Imagine if you had knowledge that a Covid-19 vaccine trial was about to fail several days prior to that information becoming public knowledge. It might be a good time to sell any shares of the company offering the vaccine, right?
This was the case with Martha Stewart who served time in prison after being indicted for (but not convicted of) securities fraud in 2002. At the heart of the case was Stewart selling her stock in the biotech company, ImClone Systems.
At first glance the events surrounding Stewart’s case seem very cut and dry. In late 2001, Stewart sold all of her shares in the biotech company ImClone Systems. Two days after the sale, news broke that the U.S. Food and Drug Administration (FDA) was not going to be reviewing ImClone’s application for its cancer drug Erbitux. This was the leading drug in the company’s pipeline.
The stock plummeted 18% in the first day of trading after the news broke. Stewart manages to avoid a $45,673 loss.
In early 2002, Stewart and her Merrill Lynch broker Peter Bacanovic told investigators that the transaction was based on a “stop-loss” order t to sell the shares if they fell to $60 per share.
However, Stewart wasn’t the only one selling. Prior to Stewart’s sale, ImClone’s founder and friend of Stewart, Sam Waksal received a tip regarding the FDA’s action. Waksal instructed Bacanovic, who was also his Merrill Lynch broker, Peter Bacanovic to transfer nearly $5 million in stock to his daughter’s account.
Of course, the snowball kept rolling. His daughter requested Bacanovic to sell $2.5 million of the stock she held in the company. And this is where the case against Stewart begins. According to phone records, Bacanovic informed Stewart of the FDA rumor minutes after Waksal’s daughter sold her shares. And only minutes after that, Stewart’s trade was executed.
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How Was the Fraud Discovered?
Whenever the Securities and Exchange Commission (SEC) notices trading activity like the kind involving ImClone, the antennae go up for insider trading. There are some coincidences that just aren’t coincidences.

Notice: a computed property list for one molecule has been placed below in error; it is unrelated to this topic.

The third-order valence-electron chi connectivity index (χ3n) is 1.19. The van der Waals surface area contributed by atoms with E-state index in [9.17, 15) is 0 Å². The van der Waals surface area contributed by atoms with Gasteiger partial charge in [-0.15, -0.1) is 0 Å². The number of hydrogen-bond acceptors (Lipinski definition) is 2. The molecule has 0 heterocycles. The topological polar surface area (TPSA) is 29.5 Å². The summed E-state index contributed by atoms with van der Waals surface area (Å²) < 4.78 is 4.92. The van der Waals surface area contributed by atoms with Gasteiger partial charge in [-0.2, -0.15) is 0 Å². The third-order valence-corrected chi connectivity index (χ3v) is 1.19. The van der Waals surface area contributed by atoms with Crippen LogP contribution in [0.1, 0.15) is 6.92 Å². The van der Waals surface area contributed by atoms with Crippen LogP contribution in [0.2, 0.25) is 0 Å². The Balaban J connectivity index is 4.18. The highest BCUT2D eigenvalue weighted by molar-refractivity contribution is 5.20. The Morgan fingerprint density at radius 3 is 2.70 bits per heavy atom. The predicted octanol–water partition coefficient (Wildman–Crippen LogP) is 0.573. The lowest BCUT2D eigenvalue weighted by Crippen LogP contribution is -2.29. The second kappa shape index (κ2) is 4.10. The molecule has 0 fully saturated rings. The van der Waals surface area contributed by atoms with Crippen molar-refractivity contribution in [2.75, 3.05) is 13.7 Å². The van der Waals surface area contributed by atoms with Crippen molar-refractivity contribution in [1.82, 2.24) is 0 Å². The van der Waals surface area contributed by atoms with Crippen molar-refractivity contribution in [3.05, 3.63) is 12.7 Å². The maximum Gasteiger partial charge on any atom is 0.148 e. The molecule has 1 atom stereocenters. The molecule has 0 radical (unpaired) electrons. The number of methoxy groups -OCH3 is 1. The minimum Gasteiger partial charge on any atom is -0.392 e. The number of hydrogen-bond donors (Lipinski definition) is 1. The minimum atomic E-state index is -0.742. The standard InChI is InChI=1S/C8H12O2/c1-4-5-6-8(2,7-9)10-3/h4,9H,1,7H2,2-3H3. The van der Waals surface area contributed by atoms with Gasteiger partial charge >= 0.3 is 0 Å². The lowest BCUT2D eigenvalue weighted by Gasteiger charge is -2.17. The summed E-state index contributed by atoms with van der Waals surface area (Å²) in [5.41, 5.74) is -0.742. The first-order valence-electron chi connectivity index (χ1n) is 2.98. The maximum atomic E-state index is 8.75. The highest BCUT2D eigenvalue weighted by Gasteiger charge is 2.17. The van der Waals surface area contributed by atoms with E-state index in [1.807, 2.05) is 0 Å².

The heart of the insider trading case against Stewart came down to the information she received from Bacanovic. Was this simply the timely execution of a stop-loss order, or was it insider trading? Part of the problem was that investigators could not find evidence of a written stop-loss order. And the other problem for Stewart was phone records that showed calls from Bacanovic right around the time the sale was executed.
The pressure against Stewart didn’t really increase until later in 2002. At that time Bacanovic’s assistant, Douglas Faneuil, told Merrill Lynch legal counsel that Bacanovic had applied pressure on him to lie about the stop-loss order. Faneuil told federal prosecutors that he, in fact, was prompted to advise Stewart that Waksal family members were selling their stock and that she should consider following suit.
Faneuil ultimately pled guilty to taking a payoff to keep quiet about the Stewart stock trade. This led to both Stewart’s and Bacanovic’s indictment on nine federal counts.
What Were the Consequences For Martha Stewart?
Ultimately the charges of securities fraud were thrown out. However, Stewart was still found guilty on four counts of obstruction of justice and lying to investigators. Ms. Steward served five months at the Alderson Federal Prison Camp in West Virginia. After completing that sentence, she served five months of house arrest and two years of probation.
Insider trading is easy to suspect, but can be difficult to prove. In the case of Martha Stewart, the case came down to what investigators could prove. For Stewart to be charged with securities fraud, investigators would have had to prove she acted upon nonpublic information.
In this case, she acted upon knowledge of Waksal’s actions – but not explicit knowledge of the FDA decision. And since Stewart, though friends with Waksal, was not on ImClone’s board of directors, she had no duty to avoid trading based on that information.
Prosecutors ultimately were able to convince a jury that Stewart had acted on a tip that she knew would breach her broker’s duty. And that means she knew that her actions, at best, were unethical and possibly illegal.